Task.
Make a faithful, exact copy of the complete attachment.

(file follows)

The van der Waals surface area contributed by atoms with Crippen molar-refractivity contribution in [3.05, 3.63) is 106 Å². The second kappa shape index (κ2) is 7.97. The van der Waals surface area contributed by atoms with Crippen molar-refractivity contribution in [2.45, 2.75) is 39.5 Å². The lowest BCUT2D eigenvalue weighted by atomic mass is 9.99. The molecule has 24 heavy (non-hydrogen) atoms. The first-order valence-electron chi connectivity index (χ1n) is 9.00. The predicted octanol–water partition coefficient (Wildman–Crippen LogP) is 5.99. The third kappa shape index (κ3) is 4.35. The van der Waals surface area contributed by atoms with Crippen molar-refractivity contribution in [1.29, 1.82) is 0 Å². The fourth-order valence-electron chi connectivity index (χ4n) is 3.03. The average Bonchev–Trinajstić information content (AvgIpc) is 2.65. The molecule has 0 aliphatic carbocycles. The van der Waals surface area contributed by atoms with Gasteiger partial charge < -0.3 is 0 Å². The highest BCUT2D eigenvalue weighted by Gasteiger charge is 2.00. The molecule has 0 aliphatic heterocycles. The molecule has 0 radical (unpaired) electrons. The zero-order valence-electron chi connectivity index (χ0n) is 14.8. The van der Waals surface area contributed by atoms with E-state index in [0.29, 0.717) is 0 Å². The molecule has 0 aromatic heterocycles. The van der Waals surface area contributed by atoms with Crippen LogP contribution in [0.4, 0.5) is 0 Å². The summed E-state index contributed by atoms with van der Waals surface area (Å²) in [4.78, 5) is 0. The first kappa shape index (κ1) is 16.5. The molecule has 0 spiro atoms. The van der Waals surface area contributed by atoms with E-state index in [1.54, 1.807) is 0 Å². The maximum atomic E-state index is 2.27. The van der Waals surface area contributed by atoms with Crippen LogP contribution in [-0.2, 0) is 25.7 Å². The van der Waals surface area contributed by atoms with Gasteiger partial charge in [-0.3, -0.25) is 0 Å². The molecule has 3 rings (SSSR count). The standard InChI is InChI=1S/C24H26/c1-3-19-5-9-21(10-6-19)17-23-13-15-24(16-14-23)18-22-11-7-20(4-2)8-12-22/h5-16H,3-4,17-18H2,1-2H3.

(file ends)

The van der Waals surface area contributed by atoms with Crippen molar-refractivity contribution in [3.05, 3.63) is 106 Å². The second kappa shape index (κ2) is 7.97. The van der Waals surface area contributed by atoms with Crippen molar-refractivity contribution in [2.45, 2.75) is 39.5 Å². The lowest BCUT2D eigenvalue weighted by atomic mass is 9.99. The molecule has 24 heavy (non-hydrogen) atoms. The first-order valence-electron chi connectivity index (χ1n) is 9.00. The predicted octanol–water partition coefficient (Wildman–Crippen LogP) is 5.99. The third kappa shape index (κ3) is 4.35. The van der Waals surface area contributed by atoms with Crippen molar-refractivity contribution in [1.29, 1.82) is 0 Å². The fourth-order valence-electron chi connectivity index (χ4n) is 3.03. The average Bonchev–Trinajstić information content (AvgIpc) is 2.65. The molecule has 0 aliphatic carbocycles. The van der Waals surface area contributed by atoms with Gasteiger partial charge < -0.3 is 0 Å². The highest BCUT2D eigenvalue weighted by Gasteiger charge is 2.00. The molecule has 0 aliphatic heterocycles. The molecule has 0 radical (unpaired) electrons. The zero-order valence-electron chi connectivity index (χ0n) is 14.8. The van der Waals surface area contributed by atoms with E-state index in [0.29, 0.717) is 0 Å². The molecule has 0 aromatic heterocycles. The van der Waals surface area contributed by atoms with Crippen LogP contribution in [0.4, 0.5) is 0 Å². The summed E-state index contributed by atoms with van der Waals surface area (Å²) in [4.78, 5) is 0. The first kappa shape index (κ1) is 16.5. The molecule has 0 spiro atoms. The van der Waals surface area contributed by atoms with E-state index in [1.54, 1.807) is 0 Å². The maximum atomic E-state index is 2.27. The van der Waals surface area contributed by atoms with Crippen LogP contribution in [-0.2, 0) is 25.7 Å². The van der Waals surface area contributed by atoms with Gasteiger partial charge in [-0.3, -0.25) is 0 Å². The molecule has 3 rings (SSSR count). The standard InChI is InChI=1S/C24H26/c1-3-19-5-9-21(10-6-19)17-23-13-15-24(16-14-23)18-22-11-7-20(4-2)8-12-22/h5-16H,3-4,17-18H2,1-2H3.